Confessions Of A GDI

Confessions Of A GDI

I’m not a sorority girl. I don’t proudly wear letters. I don’t have girlfriends to shop with, go to the movies with, drink with, and mix with. I don’t look forward to going back to school after breaks, because I know I’ll be reunited with the women who will most likely be my bridesmaids when I finally marry that perfect Brooks-Brothers-wearing, golf-playing, future-attorney I’ve been dreaming about since before I could talk. I’m not one of you. I’m an outsider.

Let me explain. When I was in high school, I knew there would be girls who would immediately go Greek in college. I knew that within weeks of being in college, I would see pictures on their Facebook pages of them doing their sorority squat, arms thrown around blondes with those fabulous Red Solo Cups in their perfectly manicured hands. I thought I didn’t need that. I thought being part of that was silly. Now, I realize I didn’t understand. I didn’t try.

Sitting in one of my freshman classes, I saw a sticker on someone’s laptop that had Greek letters on it. I asked her about it, and she told me that it was one of four organizations on campus. She asked if I was interested in Greek life, and told me I should learn more about it. The girl next to her emphatically agreed that being Greek was one of the best things she had done in college. But I was a naive little freshman, and said I didn’t think it was for me.

Weeks went by. I had confined myself to a world where I would be alone in my room, watching some stupid movie I’d seen hundreds of times instead of going out and enjoying what older people had deemed the “best years of my life.” I thought I would have plenty of time. When spring recruitment rolled around, I was stuck in a group of girls who had nothing to say during each round. I went to the office of student engagement after the first cut, and, to my great surprise, was heartbroken when I learned I hadn’t been invited back to any of the chapters.

Now, as a GDI, I’m banished to the outside, where the closest I’ll get to hearing sorority chants on bid day is when I’m awoken to them early in the morning from my room across campus. The closest I’ll get to those Greek letters is when I see them on the girl wearing them with pride in one of my classes. I’ll see the lavalieres and the patterned totes that I so long to own, but I’ll never have them. The closest I’ll get to learning anything about sororities and the wonderful world I’ve lusted after is what I see on Facebook through the limited interactions I have with women who are already members of organizations I once deemed unnecessary for me.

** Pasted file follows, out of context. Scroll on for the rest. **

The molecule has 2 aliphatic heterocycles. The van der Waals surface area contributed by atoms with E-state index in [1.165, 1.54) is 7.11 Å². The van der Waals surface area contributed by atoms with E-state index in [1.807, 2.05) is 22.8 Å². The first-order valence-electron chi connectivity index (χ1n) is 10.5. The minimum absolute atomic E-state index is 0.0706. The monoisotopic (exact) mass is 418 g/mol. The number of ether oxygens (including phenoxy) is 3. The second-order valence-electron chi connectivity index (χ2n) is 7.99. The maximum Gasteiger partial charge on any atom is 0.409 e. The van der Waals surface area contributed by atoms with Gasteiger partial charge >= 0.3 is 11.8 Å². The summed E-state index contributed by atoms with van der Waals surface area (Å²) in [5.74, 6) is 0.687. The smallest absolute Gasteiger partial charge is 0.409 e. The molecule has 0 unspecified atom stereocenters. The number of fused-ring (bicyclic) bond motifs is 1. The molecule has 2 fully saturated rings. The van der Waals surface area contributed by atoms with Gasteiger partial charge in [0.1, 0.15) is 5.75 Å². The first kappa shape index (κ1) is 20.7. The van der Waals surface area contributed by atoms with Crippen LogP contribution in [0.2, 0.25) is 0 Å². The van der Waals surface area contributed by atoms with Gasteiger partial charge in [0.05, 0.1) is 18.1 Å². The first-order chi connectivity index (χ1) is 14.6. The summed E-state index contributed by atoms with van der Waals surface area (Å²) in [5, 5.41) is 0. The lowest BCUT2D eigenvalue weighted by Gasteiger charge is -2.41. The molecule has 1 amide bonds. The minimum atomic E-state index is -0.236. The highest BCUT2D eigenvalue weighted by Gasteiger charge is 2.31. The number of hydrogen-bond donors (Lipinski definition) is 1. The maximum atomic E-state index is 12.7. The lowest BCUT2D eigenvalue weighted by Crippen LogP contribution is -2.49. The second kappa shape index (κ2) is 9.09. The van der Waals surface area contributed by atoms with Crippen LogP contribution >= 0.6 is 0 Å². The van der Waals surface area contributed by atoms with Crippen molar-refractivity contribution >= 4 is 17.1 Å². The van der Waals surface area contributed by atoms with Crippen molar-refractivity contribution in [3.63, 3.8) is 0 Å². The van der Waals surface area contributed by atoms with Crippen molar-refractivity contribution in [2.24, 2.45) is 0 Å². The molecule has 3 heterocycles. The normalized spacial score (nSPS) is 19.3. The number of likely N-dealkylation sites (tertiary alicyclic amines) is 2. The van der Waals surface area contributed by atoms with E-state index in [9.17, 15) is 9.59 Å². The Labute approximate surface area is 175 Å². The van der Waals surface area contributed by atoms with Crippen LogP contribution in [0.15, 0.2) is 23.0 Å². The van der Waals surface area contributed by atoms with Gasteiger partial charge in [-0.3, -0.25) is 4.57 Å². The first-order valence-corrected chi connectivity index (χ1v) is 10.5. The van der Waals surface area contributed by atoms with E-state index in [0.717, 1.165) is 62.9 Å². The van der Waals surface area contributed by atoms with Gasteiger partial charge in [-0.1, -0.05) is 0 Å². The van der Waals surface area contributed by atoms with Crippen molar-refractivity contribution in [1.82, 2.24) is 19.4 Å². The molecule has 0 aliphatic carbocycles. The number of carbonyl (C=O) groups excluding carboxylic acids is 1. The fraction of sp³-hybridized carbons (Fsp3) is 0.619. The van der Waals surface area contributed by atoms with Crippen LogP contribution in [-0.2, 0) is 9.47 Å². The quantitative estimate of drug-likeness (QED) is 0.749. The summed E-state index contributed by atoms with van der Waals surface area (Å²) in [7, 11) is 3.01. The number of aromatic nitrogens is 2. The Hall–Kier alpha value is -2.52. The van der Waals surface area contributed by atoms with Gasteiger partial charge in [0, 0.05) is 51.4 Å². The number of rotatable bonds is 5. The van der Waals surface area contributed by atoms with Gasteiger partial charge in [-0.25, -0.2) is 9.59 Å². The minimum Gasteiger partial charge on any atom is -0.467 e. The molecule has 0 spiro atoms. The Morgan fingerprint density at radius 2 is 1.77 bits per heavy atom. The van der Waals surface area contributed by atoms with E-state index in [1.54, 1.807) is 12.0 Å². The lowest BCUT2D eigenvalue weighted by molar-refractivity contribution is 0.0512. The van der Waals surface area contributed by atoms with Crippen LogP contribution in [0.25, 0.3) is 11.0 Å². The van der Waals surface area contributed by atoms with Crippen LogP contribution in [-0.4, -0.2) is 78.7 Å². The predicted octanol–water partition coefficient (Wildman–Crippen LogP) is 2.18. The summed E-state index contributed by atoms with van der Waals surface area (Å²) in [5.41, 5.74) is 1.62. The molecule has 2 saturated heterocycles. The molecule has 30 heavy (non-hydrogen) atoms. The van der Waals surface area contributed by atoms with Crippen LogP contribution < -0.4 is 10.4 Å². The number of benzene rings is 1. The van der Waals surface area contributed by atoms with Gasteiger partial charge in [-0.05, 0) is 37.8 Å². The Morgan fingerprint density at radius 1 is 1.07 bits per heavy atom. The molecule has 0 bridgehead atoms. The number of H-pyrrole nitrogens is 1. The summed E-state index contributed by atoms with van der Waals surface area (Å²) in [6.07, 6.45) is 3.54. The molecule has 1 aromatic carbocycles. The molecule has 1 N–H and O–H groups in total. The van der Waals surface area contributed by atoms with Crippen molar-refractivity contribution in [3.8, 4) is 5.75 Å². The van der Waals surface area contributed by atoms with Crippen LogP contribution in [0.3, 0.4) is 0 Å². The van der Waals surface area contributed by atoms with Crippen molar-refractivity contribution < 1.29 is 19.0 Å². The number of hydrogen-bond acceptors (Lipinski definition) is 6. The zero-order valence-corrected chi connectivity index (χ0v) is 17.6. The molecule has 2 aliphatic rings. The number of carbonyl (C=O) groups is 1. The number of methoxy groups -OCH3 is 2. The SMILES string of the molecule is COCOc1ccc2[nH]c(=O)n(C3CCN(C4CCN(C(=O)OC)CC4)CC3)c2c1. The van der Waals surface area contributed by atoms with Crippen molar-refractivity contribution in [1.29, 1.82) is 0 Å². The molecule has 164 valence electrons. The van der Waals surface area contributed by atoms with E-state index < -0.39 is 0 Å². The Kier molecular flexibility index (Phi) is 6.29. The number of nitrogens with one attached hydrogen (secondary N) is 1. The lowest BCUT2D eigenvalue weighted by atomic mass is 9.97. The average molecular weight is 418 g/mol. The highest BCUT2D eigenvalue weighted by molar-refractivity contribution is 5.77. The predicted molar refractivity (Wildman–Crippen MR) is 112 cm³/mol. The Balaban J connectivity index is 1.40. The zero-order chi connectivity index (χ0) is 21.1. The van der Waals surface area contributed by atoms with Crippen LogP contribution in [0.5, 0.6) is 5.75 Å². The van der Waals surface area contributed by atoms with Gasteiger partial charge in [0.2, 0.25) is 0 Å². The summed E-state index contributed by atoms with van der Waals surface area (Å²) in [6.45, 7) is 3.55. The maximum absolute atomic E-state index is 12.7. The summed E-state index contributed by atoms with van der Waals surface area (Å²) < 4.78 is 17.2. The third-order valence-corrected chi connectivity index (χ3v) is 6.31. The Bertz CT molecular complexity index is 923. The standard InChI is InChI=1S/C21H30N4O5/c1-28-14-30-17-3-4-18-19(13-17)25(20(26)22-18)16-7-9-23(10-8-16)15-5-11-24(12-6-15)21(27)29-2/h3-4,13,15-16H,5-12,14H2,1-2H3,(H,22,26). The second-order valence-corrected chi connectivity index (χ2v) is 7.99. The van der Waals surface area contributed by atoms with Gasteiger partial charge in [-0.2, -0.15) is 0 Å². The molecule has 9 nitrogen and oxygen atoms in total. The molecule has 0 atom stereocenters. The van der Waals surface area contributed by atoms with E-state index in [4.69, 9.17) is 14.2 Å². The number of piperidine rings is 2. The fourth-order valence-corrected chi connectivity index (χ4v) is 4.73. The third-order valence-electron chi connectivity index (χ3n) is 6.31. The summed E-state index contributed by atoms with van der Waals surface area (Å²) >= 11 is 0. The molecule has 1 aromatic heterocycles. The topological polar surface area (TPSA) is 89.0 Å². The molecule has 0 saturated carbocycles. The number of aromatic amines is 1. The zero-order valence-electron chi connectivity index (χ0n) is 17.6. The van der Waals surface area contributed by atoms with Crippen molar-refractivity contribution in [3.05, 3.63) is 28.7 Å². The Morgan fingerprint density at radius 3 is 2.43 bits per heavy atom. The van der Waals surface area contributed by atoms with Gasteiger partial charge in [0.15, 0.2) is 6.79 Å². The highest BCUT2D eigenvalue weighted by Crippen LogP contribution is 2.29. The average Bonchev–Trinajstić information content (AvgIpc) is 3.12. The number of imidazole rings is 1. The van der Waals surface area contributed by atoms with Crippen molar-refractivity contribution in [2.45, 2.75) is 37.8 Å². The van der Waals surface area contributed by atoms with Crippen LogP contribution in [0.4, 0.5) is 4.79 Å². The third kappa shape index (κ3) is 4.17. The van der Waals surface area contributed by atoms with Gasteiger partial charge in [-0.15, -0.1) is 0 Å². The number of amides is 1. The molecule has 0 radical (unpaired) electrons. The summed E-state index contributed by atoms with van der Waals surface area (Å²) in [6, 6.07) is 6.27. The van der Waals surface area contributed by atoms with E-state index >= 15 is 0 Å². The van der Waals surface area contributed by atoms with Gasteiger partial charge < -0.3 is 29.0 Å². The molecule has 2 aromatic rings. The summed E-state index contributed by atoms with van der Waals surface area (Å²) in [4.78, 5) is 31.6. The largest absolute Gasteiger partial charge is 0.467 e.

Year after year I troll social media, preparing myself for the notifications of many sorority girls on campus welcoming their new members. “Welcome to the Best sorority on campus! We’re so lucky to have you!” I watch members friend girls on Facebook, watch them as they go through their new member processes, and feel a pang of jealousy when I see new updates about how they have “the BEST pledge class ever!” I’m relegated to watching my relatives become a part of this world, see them form bonds with their sisters (while reassuring me that they will never love their littles as much as they love me) and face the fact that I will always be on the outside of this world I once told myself I didn’t need to be a part of.

Editor’s Note: We commend your honesty! This made us truly appreciate what we had in college, and from the bottoms of our hearts, we encourage you to go out for recruitment again next year. If that’s not an option, know this: while we loved our sororities, we know there are other ways to get involved on campus and make the most of your college career. We encourage you to do so! Chin up, pretty girl. -TSM Staff

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